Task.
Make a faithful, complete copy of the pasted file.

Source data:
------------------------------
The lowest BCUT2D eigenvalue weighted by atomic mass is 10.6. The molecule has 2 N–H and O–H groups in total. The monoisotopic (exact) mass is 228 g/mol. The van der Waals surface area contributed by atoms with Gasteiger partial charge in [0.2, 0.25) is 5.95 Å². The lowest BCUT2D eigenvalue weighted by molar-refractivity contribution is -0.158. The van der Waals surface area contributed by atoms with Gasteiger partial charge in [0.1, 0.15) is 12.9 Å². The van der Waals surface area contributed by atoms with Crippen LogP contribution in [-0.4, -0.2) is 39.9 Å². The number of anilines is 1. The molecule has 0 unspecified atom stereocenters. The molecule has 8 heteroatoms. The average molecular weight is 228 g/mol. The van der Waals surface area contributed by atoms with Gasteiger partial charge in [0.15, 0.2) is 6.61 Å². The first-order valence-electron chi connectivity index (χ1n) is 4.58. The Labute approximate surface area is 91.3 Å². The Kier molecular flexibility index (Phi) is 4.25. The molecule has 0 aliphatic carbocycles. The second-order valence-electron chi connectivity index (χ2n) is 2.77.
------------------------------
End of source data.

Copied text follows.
The lowest BCUT2D eigenvalue weighted by atomic mass is 10.6. The molecule has 2 N–H and O–H groups in total. The monoisotopic (exact) mass is 228 g/mol. The van der Waals surface area contributed by atoms with Gasteiger partial charge in [0.2, 0.25) is 5.95 Å². The lowest BCUT2D eigenvalue weighted by molar-refractivity contribution is -0.158. The van der Waals surface area contributed by atoms with Gasteiger partial charge in [0.1, 0.15) is 12.9 Å². The van der Waals surface area contributed by atoms with Crippen LogP contribution in [-0.4, -0.2) is 39.9 Å². The number of anilines is 1. The molecule has 0 unspecified atom stereocenters. The molecule has 8 heteroatoms. The average molecular weight is 228 g/mol. The van der Waals surface area contributed by atoms with Gasteiger partial charge in [0.15, 0.2) is 6.61 Å². The first-order valence-electron chi connectivity index (χ1n) is 4.58. The Labute approximate surface area is 91.3 Å². The Kier molecular flexibility index (Phi) is 4.25. The molecule has 0 aliphatic carbocycles. The second-order valence-electron chi connectivity index (χ2n) is 2.77.